What’s happening in November?

To begin with I joined the November poem-a-day (PAD) chapbook challenge, always led by Robert Lee Brewer, Writer’s Digest poetry editor. He does this challenge twice a year. The next one will be in July. I think it’s a wonderful exercise. He provides the prompts which are sometimes silly and not like anything I would choose to write about on my own, yet they give me the little bit of push I need to keep at my poetry writing. Today is Day 4 and the prompt is: For today’s prompt, take the phrase “Night (blank),” replace the blank with a word or phrase, make the new phrase the title of your poem, and then, write your poem. Possible titles might include: “Night Hawk,” “Night Rider,” “Night and Day,” “Night Watchman,” or even “Nightmare.” I haven’t written to this prompt yet, but I will share what I wrote to the Day 1 prompt: Write a once upon a time poem. The title of the poem could be “Once Upon a Time,” or the first words could be. Or you could do what I did in my attem … [Read more...]

Why Trump needs to be defeated in 2020

I don't normally post such blatant political writing, but this one is so spot on, I wanted to share it with you. It's no secret I'm all for defeating Mr. Trump in 2020. This piece convinces me even more as to why. Thank you Nate White for writing it. Posted by ANGELO GOODE | PHILIPPINES VICE-CHAIR AND DATABASE MANAGER June 24, 2019 Article shared by Democrats Abroad Philippines Member Frank Holz, “sent to [him] by a friend, that encapsulates the man we must beat in 2020 (June 24, 2019). Someone asked "Why do some British people not like Donald Trump?" NATE WHITE, an articulate and witty writer from England, wrote this magnificent response: "A few things spring to mind. Trump lacks certain qualities which the British traditionally esteem. For instance, he has no class, no charm, no coolness, no credibility, no compassion, no wit, no warmth, no wisdom, no subtlety, no sensitivity, no self-awareness, no humility, no honour and no grace - all qualities, fun … [Read more...]

A Happy Truth by Daisy A. Hickman

Daisy asked me to read an author's review copy of her lasted book, A Happy Truth: Last Dogs Aren't Always Last, and I'm delighted I did - even though I told her in advance that I'm not a dog person. Just last week our next door neighbors lost their dog who had been their family member for the last eleven years. They are truly grieving over their beautiful Annabelle, but have decided not to replace her. Maybe when they read Daisy's book they will change their minds. About A Happy Truth: Last Dogs Aren't Always Last (in Daisy's words): Do beloved pets hold the key to unlocking the human spirit? Have you ever lost a dog, a cat, but vowed never to get another one? Too sad. Too complicated--is it the right time, the right dog, the right season? But as Daisy Hickman's inspiring memoir reveals, the real story is MUCH bigger than a simple yes or no. Getting from one beloved pet to the next can be an awkward and emotional transition, however. Never "just a dog," "just a cat," after fin … [Read more...]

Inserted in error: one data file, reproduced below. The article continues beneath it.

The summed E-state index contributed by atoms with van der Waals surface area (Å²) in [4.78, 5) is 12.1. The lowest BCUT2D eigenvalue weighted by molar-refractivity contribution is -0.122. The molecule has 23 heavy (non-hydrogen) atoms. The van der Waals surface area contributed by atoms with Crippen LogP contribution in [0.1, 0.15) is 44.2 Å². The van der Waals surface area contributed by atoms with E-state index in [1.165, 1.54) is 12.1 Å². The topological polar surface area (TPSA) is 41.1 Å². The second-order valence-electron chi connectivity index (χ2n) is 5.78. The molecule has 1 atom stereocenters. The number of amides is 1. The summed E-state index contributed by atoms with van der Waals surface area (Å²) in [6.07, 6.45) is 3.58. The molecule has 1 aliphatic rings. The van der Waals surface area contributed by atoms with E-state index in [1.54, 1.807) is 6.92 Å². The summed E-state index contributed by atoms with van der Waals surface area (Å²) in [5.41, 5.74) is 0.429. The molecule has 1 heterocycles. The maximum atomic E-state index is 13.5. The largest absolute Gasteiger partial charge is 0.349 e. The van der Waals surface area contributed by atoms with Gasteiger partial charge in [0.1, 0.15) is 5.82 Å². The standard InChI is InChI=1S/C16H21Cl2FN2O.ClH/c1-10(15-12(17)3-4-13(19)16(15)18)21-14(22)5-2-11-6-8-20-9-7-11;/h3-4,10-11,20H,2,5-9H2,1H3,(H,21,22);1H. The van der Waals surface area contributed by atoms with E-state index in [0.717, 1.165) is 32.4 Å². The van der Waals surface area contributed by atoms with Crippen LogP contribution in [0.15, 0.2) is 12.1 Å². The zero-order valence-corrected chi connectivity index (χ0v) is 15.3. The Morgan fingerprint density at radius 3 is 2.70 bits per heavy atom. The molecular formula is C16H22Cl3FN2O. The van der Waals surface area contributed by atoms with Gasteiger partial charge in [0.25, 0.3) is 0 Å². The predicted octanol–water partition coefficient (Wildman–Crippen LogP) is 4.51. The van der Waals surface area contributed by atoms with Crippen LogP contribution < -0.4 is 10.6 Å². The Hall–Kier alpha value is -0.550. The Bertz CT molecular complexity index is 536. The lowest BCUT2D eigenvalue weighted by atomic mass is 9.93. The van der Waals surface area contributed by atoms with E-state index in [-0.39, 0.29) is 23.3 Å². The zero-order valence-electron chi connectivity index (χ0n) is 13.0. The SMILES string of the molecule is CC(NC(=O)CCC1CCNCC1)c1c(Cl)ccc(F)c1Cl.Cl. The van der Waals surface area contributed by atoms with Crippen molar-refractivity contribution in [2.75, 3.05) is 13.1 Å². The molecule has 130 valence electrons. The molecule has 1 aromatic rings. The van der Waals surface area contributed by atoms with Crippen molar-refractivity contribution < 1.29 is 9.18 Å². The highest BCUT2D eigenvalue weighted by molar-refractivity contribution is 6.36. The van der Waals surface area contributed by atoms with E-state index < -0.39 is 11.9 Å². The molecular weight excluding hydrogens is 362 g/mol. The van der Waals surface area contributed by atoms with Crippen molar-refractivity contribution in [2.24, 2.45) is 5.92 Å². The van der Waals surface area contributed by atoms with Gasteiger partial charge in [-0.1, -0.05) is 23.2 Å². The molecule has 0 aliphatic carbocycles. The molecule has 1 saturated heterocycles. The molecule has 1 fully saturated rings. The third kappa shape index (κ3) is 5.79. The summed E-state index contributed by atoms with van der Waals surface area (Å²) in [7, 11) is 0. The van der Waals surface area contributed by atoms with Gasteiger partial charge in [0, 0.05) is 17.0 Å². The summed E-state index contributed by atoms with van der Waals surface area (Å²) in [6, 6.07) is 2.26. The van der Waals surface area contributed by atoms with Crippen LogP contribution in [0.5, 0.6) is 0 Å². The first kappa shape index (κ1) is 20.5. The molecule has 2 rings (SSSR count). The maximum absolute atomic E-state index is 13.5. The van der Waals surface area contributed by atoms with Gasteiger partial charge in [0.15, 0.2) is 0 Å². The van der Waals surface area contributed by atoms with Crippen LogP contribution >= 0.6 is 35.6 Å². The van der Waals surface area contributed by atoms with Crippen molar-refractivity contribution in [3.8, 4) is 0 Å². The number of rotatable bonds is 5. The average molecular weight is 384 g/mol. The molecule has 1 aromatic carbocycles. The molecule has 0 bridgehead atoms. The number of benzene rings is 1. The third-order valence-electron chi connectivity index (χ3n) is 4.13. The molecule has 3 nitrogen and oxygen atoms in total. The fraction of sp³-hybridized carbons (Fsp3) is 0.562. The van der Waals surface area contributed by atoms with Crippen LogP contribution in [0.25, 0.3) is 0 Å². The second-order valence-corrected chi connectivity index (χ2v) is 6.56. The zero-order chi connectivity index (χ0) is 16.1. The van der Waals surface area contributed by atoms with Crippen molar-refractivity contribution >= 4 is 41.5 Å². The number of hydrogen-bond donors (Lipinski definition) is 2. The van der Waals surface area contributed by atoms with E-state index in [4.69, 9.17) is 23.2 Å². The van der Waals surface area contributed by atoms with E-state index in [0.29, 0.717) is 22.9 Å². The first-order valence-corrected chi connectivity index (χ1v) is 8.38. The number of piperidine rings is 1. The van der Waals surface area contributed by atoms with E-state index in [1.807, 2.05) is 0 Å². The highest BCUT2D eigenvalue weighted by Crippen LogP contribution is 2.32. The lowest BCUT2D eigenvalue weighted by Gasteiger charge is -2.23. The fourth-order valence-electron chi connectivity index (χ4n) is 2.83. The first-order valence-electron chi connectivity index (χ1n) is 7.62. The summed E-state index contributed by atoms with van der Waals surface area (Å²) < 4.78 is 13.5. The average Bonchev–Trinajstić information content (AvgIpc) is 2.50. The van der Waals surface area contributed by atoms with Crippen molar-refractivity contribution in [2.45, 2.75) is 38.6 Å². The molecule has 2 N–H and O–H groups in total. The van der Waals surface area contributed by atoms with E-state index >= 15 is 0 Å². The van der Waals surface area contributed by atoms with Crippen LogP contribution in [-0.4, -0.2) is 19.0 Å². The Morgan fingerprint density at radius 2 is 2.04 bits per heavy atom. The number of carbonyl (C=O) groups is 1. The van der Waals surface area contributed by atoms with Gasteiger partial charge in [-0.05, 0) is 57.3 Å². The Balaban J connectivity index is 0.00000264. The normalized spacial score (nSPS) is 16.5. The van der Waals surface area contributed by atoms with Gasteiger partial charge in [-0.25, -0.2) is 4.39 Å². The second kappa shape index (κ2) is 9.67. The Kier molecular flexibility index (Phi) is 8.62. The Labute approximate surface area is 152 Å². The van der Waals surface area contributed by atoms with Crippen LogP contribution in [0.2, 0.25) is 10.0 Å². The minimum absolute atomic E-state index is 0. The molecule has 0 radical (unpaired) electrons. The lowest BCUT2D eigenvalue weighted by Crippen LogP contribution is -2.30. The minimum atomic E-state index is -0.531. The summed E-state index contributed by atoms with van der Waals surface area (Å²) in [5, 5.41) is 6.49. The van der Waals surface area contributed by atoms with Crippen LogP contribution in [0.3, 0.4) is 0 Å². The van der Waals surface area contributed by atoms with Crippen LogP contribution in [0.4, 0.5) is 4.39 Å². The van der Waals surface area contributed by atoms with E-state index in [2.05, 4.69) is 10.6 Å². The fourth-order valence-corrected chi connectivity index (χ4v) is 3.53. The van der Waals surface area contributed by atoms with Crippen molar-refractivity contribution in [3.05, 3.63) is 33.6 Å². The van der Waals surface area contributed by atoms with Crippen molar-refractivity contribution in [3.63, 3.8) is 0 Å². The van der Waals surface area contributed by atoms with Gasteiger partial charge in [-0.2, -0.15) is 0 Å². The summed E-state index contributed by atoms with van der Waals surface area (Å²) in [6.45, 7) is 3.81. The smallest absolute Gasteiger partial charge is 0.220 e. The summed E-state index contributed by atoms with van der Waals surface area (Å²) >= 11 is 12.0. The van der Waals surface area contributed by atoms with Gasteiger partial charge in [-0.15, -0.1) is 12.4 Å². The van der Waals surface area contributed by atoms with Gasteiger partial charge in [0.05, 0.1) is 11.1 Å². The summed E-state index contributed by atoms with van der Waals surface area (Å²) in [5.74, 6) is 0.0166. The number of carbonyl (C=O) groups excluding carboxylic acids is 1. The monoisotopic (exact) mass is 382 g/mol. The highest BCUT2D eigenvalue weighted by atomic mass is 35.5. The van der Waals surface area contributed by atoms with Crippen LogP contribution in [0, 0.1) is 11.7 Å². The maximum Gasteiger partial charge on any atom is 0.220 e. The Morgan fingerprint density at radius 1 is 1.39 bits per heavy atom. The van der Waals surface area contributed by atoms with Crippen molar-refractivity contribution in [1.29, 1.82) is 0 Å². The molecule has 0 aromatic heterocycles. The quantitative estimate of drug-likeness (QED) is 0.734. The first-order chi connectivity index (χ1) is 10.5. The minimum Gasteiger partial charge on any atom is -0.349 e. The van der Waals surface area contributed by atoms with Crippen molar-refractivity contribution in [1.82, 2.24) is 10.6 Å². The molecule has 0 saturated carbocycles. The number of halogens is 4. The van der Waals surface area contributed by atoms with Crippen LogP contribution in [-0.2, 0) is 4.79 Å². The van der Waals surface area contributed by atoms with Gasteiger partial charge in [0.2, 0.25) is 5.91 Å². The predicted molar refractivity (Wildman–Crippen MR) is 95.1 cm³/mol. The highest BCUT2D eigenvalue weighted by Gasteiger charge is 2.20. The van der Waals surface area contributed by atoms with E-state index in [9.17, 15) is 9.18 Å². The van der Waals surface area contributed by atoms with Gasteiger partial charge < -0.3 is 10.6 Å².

Stop the stigma

Today CBS television presented an hour show about the need to stop the stigma of mental illness. This is a subject very near and dear to me. As I state in the piece I've posted below, I truly believe that had my son been open about his bipolar disorder and got the help he needed from family, friends, and doctors he could still be alive today.  Click here for access to the CBS show. And here are my thoughts: How Do We Stop the Stigma of Mental Illness? My family is rampant with mental illness. But as far back as I can remember not a one of my relatives used those words. My mother told me my grandmother had a “nervous breakdown” after her oldest daughter, my mother’s sister, died of uterine cancer. She was hospitalized and given electric shock treatments and then she seemed fine. Also two of my uncles had to be hospitalized for “depression.” In good times one uncle spoke five languages, remembered stories of his childhood in Lithuania and Russia, and told the corniest j … [Read more...]

My website is back on the air

After five days of being off-line, my website, Choices, is back on the air. And with the promise that it will never go down again. Thank you to my server and maintenance managers, Francisco Artes and Tom McGuire! These guys have my back. Starting tomorrow, I will resume my normal posts. Hopefully, you my devoted readers, will give let me know what kinds of things you'd like me to write about. Until then, please remember I'm the author of these great books - a historical fiction novel and a memoir, and I'm always looking for more people to read them: and … [Read more...]

Yes! Writing is calming